Noble Energy prizes petroleum and has the reserves to prove it. Noble Energy looks for oil and natural gas and produces and markets them in the US and internationally. US operations are in Applacahia, the West Coast, Rocky Mountains, Mid-Continent, and Gulf Coast and Gulf of Mexico regions. International operations include onshore and offshore activities in the the Asia/Pacific region, the Middle East, the Mediterranean, South America, West Africa, and the North Sea. In 2010 Noble reported proved reserves of about 4.4 trillion cu. ft. of natural gas and 365 million barrels of oil. The company markets natural gas and oil. Noble also generates electricity in Ecuador.
Noble operates an ongoing portfolio optimization program through which it acquires high quality crude oil and natural gas properties and divests non-core assets in order to maximize its long term financial returns.
In 2009 Noble made its largest exploration discovery to date, an estimated 6 trillion cu. ft. gas find at Tamar, an offshore Israel field. It also made a major find in the Galapagos oil development in the Gulf of Mexico.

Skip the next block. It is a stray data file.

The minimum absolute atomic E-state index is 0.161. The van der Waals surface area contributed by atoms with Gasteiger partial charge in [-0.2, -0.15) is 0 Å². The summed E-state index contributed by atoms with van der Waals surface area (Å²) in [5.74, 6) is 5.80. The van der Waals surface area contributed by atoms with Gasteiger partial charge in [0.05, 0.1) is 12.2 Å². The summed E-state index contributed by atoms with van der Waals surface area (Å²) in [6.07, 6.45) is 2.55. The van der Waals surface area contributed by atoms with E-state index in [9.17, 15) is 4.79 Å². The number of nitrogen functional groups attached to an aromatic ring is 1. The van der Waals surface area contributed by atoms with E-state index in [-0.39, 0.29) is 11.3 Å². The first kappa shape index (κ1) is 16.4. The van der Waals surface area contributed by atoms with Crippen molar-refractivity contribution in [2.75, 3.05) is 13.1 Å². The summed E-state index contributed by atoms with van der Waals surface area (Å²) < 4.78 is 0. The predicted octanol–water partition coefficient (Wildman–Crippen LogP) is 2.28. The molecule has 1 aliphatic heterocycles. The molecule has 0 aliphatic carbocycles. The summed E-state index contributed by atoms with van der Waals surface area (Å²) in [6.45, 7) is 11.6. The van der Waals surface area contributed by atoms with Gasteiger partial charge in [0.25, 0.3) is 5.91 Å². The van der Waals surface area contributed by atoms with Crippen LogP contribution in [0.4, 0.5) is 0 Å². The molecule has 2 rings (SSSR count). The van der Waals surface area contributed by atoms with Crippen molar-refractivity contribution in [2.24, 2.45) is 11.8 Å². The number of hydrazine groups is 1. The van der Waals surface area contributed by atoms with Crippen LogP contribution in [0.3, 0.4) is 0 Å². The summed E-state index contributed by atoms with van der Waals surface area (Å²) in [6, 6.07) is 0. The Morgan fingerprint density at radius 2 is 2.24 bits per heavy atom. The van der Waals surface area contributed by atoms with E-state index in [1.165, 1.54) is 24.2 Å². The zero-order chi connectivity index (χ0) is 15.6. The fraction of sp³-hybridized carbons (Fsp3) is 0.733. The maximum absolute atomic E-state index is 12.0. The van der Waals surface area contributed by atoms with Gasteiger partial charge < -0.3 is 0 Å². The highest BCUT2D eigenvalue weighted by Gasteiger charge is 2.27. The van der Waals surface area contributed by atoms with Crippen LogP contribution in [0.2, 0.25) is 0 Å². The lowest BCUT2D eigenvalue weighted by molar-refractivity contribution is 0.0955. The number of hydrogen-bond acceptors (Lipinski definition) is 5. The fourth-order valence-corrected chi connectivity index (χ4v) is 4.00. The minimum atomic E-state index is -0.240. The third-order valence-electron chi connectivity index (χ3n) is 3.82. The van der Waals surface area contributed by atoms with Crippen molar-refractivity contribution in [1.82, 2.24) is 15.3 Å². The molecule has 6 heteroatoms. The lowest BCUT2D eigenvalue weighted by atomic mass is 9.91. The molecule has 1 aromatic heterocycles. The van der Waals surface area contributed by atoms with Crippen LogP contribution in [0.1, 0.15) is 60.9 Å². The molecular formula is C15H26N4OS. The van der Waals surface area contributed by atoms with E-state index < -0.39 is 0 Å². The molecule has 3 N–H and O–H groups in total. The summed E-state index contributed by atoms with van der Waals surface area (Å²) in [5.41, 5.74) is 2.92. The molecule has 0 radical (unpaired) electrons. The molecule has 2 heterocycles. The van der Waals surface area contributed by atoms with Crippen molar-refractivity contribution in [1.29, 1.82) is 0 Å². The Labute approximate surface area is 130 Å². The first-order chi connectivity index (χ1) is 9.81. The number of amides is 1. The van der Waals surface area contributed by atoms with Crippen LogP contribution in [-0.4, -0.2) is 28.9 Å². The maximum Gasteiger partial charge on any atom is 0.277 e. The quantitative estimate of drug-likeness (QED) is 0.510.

However, 2009 was a tough year for the company, as the global recession and the weaker demand for oil and gas coupled with lower commodity prices led to a major drop in revenues. An improving economy, along with higher commodity prices and increased demand for oil and gas helped lift the company's revenues and net income in 2010.
That year the company faced a setback in Ecuador when that country's government terminated its Block 3 production sharing contract with subsidiary, EDC Ecuador Ltd. as part of an oil nationalization push, causing the company to reduce its book value by $66 million. The government intervention left Noble's future in Ecuador in doubt.
To boost its US assets, in 2010 it further increased its US holdings, buying Rocky Mountain properties (with estimated proved reserves of 53 million barrels of oil equivalent) from Petro-Canada Resources (USA) and Suncor Energy (Natural Gas) America for $494 million. Also that year, it sold several of its non-core assets in the Mid-Continent and Illinois basin for $552 million to Citation Oil & Gas.
Following the moratorium on deepwater drilling in the Gulf of Mexico in the wake of the BP rig disaster in 2010, in 2011 Noble Energy was the first company to be awarded a permit to resume drilling in the Gulf.
Further boosting its US shale holdings, in 2011 Noble Energy teamed up with CONSOL Energy to jointly develop CONSOL's 663,350 Marcellus Shale acres in Pennsylvania and West Virginia. It agreed to pay CONSOL $3.4 billion over several years for its 50% stake.
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